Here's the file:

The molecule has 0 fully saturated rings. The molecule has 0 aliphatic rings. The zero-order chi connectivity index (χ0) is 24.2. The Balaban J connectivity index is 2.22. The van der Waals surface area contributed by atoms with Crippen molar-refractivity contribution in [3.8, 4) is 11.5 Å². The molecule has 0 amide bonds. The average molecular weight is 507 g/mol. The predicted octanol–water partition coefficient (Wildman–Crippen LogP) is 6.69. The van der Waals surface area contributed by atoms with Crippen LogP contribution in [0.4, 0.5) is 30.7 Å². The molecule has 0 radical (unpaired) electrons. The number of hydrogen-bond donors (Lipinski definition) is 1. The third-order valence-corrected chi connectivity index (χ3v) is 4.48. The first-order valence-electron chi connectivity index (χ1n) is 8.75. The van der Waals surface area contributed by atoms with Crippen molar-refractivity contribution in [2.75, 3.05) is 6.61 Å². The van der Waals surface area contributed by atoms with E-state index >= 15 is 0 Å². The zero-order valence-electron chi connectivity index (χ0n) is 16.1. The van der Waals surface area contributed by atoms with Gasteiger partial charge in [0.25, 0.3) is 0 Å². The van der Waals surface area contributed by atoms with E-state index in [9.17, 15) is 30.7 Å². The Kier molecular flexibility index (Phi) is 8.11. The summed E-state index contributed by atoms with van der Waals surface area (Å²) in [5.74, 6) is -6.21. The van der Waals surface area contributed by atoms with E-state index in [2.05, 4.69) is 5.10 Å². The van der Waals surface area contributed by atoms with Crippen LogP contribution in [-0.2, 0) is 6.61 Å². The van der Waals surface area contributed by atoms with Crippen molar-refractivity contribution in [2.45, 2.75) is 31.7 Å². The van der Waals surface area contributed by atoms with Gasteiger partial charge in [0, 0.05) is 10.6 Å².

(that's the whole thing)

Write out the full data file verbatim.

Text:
The molecule has 0 fully saturated rings. The molecule has 0 aliphatic rings. The zero-order chi connectivity index (χ0) is 24.2. The Balaban J connectivity index is 2.22. The van der Waals surface area contributed by atoms with Crippen molar-refractivity contribution in [3.8, 4) is 11.5 Å². The molecule has 0 amide bonds. The average molecular weight is 507 g/mol. The predicted octanol–water partition coefficient (Wildman–Crippen LogP) is 6.69. The van der Waals surface area contributed by atoms with Crippen LogP contribution in [0.4, 0.5) is 30.7 Å². The molecule has 0 radical (unpaired) electrons. The number of hydrogen-bond donors (Lipinski definition) is 1. The third-order valence-corrected chi connectivity index (χ3v) is 4.48. The first-order valence-electron chi connectivity index (χ1n) is 8.75. The van der Waals surface area contributed by atoms with Crippen molar-refractivity contribution in [2.75, 3.05) is 6.61 Å². The van der Waals surface area contributed by atoms with E-state index >= 15 is 0 Å². The zero-order valence-electron chi connectivity index (χ0n) is 16.1. The van der Waals surface area contributed by atoms with Gasteiger partial charge in [0.25, 0.3) is 0 Å². The van der Waals surface area contributed by atoms with E-state index in [9.17, 15) is 30.7 Å². The Kier molecular flexibility index (Phi) is 8.11. The summed E-state index contributed by atoms with van der Waals surface area (Å²) in [5.74, 6) is -6.21. The van der Waals surface area contributed by atoms with E-state index in [2.05, 4.69) is 5.10 Å². The van der Waals surface area contributed by atoms with Crippen LogP contribution in [-0.2, 0) is 6.61 Å². The van der Waals surface area contributed by atoms with Crippen molar-refractivity contribution in [2.45, 2.75) is 31.7 Å². The van der Waals surface area contributed by atoms with Gasteiger partial charge in [0, 0.05) is 10.6 Å².